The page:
I type this sitting at gate C29, Toronto airport. What happened to driving across Canada? Well, you know when your ‘too good to be true’ alarm goes off? I had that exactly a week ago when I received a telephone call from the man at hittheroad.ca to ask me if I’d like to drive a convertible from Toronto to Vancouver.
Here’s the deal… you get to drive the 2700 mile journey across the second largest country in the world for free! Yes, for free! All you have to do I suppose is contribute a little towards the petrol costs, in this case around $150 (??100).
The story began a few weeks prior when I first discovered the companies who operate ‘drive-away’ schemes. I contacted torontodriveaway.ca who told me that they had a vehicle to deliver to British Columbia but it needed to leave immediately. Unfortunately, we were embarking on our trip around the Eastern provinces (see below for detail) so were unable to take the opportunity. The company had been recommended not only by the Lonely Planet guide, but also by a friend who had done a similar journey a couple of decades ago. They were obviously a professional outfit, they had an office, photos of their staff online and when I called them they were pragmatic about the chances of delivering a vehicle.
I then found canadadriveaway.com, also based out of Toronto. The business had an informative website, oddly linked to hittheroad.ca, and a twitter stream advertising a plethora of vehicles which needed transporting in our direction. Perfect. I filled out the details and emailed them over.
Immediately I received a response asking if we could take a car. A convertible Chrysler Seabring no less. Amazing, but it needed delivering before we had finished our trip out East. I negotiated a little but every reply to my email was a one line answer. I may be alone, but when you type and email with, say 3 or 4 questions on it, and you get a one line response which answers one of the queries, it is a tad frustrating.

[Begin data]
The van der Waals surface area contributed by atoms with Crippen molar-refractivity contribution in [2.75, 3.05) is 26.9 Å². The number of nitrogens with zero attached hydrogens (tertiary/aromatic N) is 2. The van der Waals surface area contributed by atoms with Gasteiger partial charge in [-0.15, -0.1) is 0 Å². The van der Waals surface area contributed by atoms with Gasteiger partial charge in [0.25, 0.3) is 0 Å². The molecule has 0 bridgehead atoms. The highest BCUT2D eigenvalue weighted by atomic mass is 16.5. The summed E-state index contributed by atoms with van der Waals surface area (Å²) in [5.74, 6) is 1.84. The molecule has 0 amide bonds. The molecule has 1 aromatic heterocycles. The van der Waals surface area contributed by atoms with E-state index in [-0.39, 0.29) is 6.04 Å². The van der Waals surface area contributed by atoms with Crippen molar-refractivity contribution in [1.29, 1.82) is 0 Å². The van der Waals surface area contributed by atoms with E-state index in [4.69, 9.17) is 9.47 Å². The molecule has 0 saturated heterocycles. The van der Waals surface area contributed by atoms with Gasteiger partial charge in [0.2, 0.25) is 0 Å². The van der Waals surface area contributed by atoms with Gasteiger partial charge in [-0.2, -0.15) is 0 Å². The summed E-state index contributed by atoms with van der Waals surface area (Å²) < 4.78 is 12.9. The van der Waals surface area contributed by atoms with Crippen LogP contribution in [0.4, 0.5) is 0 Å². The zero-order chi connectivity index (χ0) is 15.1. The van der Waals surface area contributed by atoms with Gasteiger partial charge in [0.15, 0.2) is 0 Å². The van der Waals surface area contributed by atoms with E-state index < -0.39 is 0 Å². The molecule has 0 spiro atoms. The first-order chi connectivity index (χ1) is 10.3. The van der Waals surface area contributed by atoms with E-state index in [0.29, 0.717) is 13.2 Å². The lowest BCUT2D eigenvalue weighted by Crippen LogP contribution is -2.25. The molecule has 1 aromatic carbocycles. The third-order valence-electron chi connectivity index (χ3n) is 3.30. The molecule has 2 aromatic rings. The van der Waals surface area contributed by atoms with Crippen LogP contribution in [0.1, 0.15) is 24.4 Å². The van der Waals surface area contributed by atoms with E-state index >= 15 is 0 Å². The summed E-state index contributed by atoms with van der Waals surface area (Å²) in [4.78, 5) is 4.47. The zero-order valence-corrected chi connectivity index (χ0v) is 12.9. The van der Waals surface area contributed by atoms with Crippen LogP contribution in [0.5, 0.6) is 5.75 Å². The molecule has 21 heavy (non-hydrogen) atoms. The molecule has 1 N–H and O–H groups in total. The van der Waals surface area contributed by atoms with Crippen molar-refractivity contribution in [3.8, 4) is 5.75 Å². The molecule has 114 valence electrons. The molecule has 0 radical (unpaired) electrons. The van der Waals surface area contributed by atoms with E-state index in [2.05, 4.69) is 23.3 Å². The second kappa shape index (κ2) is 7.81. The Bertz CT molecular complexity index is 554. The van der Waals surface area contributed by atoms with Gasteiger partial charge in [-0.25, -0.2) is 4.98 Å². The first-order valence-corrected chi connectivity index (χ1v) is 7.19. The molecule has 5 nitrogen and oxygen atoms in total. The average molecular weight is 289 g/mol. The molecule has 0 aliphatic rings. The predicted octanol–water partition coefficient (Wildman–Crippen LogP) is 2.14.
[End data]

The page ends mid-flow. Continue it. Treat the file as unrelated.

Many emails followed about prospective cars, the website brandished numerous vehicles going to BC, the twitter stream constantly advertised numerous opportunities to take a car, it all seemed like it was going to be no problem.
As our trip East drew to a close, it came time to finalise details and actually make it happen. I emailed… no response. After a while it became apparent that we were out of luck and had missed the boat. But there were still a bunch of cars, on the website and twitter stream, which needed to go. Eventually we booked flights, not only because they were cheap but because we needed to get back to Vancouver for potential job interviews. I emailed Canadadriveaway and got an immediate response to tell me that it was our lucky day. There was a vehicle to go. I telephoned the airline and they told me we had 24 hours to cancel our flight without penalty… perfect!
There’s always a ‘but’…
I was told the final details needed to be sorted and that I would be called back in 5 minutes. Anyway, six hours and two voicemails later I did get a return call to say it was all happening, I just needed to lay down a $500 deposit from my credit card. I asked for some details about the car. Namely, where it was located and where it was required to be delivered. ‘I can’t tell you that’ was the response. Now, I don’t think I would be the only person in the world to get alarm bells at this point. I just didn’t feel comfortable paying for something which may not have existed, despite the seemingly genuine nature of the business. My other feeling is that you can always tell a scam when the perpetrator gets agitated when confronted. Sure enough, I got a bit of an earful when I tried to express my unease with laying down a hefty deposit when he couldn’t even tell me where I would be picking up and delivering the car. When pressed about a rough location, I got an ‘Umm’ an ‘Err’ and then two rather odd locations, one being Port Dover, a small fishing village about an hour out of Toronto, and Cowichan, which was described as a ‘suburb of Vancouver’. It’s actually a small town on Vancouver Island.
So I bailed out and now am about to fly instead. Perhaps we’ll try again in the Autumn.